Ferndale Creates a Demo Garden for Native Vegetation
(Crystal A. Proxmire, July 31, 2015)
Dotted with bright yellow Black Eyed Susans and a spattering of blue Blazing Stars, the newly planted demo garden in front of Ferndale City Hall has replaced what was once a plain patch of grass.
The change in landscaping is not simply to beautify the area around the clock tower. The garden is there to educate members of the community about natural vegetation following a change in the Noxious Vegetation Ordinance in April.
The ordinance passed at the April 13 City Council meeting changes the regulations of lawns and encourages “Planned Natural Landscaping,” which “means a planned, intentional and maintained landscaping of native plants, ornamental grasses and ground-covers, rain gardens, shrubs and trees. Non – native plants and invasive species of plants shall not be allowed. Planned natural landscaping is not intended to allow a property owner to ignore lawn care duties.” The ordinance references Michigan State University’s Native Plants and Ecosystems to guide on native plant species http://nativeplants.msu.edu/, and the City of Ferndale has prepared a webpage and a print brochure to help make residents aware of the change.
This means residents are not stuck with the suburban standard: turf grass.
According to the brochure “Working closely with Ferndale Council member Melanie Piana and the Ferndale Sustainability Commission, residents spent over a year creating a plan for native landscaping, resulting in an amendment to the City’s noxious vegetation ordinance. Yards featuring planned natural landscaping will now be supported and encouraged.
“The benefits are numerous. Natural landscaping is unique, distinctive, and easier to maintain – turf grass lawns, introduced by European settlers, require more care than the native prairie, woodland, and wetland plants that once flourished here. While traditional lawns tend to look alike, natural landscaping creates a distinctive sense of place – an image that increases property values.”
Councilperson Piana spoke about the ordinance change in April, stating “Many Ferndale homeowners take pride in beautifying their front yards by choosing to plants, flowers and edible plants to save on water, grow their own food and attract small wildlife like birds and butterflies.”
She credited the FESC as well as the Ferndale Beautification Commission and Lillian Dean, an International Society of Arboriculture (ISA) Certified Arborist and Environmental Planning Consultant and Coordinator of the Southern Oakland County Water Authority Healthy Lawns and Gardens Program with their efforts.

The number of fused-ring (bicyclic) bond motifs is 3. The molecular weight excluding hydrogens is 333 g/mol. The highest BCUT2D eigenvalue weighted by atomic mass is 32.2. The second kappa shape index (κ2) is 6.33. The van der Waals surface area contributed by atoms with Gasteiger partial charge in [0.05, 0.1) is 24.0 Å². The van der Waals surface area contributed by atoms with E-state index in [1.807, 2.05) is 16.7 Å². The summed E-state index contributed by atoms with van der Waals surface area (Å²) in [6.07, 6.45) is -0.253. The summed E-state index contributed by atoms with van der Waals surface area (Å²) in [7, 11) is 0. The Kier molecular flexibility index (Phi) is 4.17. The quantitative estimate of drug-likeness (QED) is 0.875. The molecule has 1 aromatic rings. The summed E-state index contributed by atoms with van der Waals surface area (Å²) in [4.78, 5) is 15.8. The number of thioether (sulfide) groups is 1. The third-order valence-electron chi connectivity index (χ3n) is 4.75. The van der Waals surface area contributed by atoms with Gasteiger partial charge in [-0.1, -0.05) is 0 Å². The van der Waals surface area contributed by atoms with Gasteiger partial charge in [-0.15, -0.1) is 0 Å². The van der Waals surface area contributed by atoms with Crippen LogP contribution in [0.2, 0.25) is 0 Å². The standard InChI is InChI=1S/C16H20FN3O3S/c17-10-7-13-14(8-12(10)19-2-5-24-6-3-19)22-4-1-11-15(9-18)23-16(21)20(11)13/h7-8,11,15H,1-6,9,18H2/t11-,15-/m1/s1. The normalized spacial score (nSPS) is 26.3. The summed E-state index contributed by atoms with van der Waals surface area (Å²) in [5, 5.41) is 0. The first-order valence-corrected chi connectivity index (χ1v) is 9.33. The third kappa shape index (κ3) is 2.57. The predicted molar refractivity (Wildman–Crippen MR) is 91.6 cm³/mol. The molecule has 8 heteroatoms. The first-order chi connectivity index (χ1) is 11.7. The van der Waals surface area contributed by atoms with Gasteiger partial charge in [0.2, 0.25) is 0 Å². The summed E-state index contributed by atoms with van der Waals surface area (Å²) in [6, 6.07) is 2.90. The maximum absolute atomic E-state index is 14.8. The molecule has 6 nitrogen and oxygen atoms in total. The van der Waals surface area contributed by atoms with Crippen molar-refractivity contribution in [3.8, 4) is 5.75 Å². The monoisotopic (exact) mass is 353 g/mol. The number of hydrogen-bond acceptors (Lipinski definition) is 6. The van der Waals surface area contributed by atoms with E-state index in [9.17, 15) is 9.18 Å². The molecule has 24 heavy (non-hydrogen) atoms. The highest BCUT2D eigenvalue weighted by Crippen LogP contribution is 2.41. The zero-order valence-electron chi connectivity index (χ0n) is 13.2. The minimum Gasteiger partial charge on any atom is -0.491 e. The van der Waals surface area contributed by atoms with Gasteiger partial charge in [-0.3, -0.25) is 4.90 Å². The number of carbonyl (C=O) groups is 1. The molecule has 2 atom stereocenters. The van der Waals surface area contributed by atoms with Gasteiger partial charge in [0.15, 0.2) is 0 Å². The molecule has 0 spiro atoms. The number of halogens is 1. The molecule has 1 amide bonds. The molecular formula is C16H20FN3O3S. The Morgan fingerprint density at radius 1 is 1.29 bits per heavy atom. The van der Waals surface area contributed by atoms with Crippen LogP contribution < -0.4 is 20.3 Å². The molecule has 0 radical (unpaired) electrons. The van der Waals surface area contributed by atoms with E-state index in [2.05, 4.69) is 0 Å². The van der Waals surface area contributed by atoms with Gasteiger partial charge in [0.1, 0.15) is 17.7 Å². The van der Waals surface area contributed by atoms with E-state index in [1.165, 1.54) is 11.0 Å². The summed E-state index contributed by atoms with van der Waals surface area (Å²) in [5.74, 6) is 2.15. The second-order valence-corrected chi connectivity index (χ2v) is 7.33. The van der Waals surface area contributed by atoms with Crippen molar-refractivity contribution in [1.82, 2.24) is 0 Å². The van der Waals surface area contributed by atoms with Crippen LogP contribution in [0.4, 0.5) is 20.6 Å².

Designing and planting the demo garden took about a month’s worth of research and work, and it will take some time for the new plants to really take root and flourish.
Robert Primeau of the Ferndale Beautification Commission volunteered to do the planning, and Matt Davis of the Department of Public Works did the procurement and the planting.
Primeau is a landscape designer for the Detroit River International Wildlife Refuge. “I’m a landscape architect because I’m concerned with the challenge of restoring degraded ecosystems,” Primeau said. “A lot of times in an urban context that means attempting to restore the function of an ecosystem through helping restore the function of the ecological services that they provide, whether that’s a plants ability to slow down or purify water, or knitting together habitat for pollinators.”
In other words, the design work is not just about finding a bunch of plants that look pretty, but creating spaces where plants can work together for goals like drainage management and attracting useful insects like butterflies and bees.
“For some time there has been an interest in Ferndale on pollinator issues,” he said “This mirrors the concern over bee collapse on a national level. I would check out the Ferndale Monarch Project for example. Rebecca Hammond, she makes plants available for pick up that are critical for butterflies, milkweed for example.”
Hammond’s Monarch Project has helped to increase native vegetation in Ferndale to attract more butterflies. In April she wrote about the Monarch Project and how Western Market (447 W. 9 Mile) carries milkweed and other native plants.
Not only can natural landscaping feed the bees and the butterflies, several residents are growing fruits and vegetables in their front yards. In March, Lucas Harrison-Zdenek, Ferndale Permaculture did a presentation to the Ferndale Garden Club about his efforts to increase practical use of lawn space for growing healthy, natural food. But he also talked about the time and commitment involved in tearing up the turf and tending to the garden.
The demo garden has a display listing the plants and pictures of them in bloom. The Ferndale Area District Library is getting in the spirit by displaying native landscaping books, and the City of Ferndale website has a list of frequently asked questions.
“We want to be a City where we don’t just pass an ordinance and do nothing with it. We want people to know about it, and be educated about what the options are,” said Ferndale Director of Communications Kara Sokol. “There are already people doing this in their yards, and we’re looking forward to see what other creative yards people come up with.”
Residents interested in creating a natural or native landscaped yard are asked to register with the City. There is no cost, and doing so will allow staff to educate people concerned about ordinance violations. Register your naturally-landscaped yard with the City of Ferndale at www.ferndalemi.gov/Services/Sustainability. Registering can also help so that the Beautification Commission can consider those properties for Beautification Awards.
If you have a yard with native landscaping and would like to be featured in an upcoming story, please message us at email@example.com.
Ferndale Creates a Demo Garden for Native Vegetation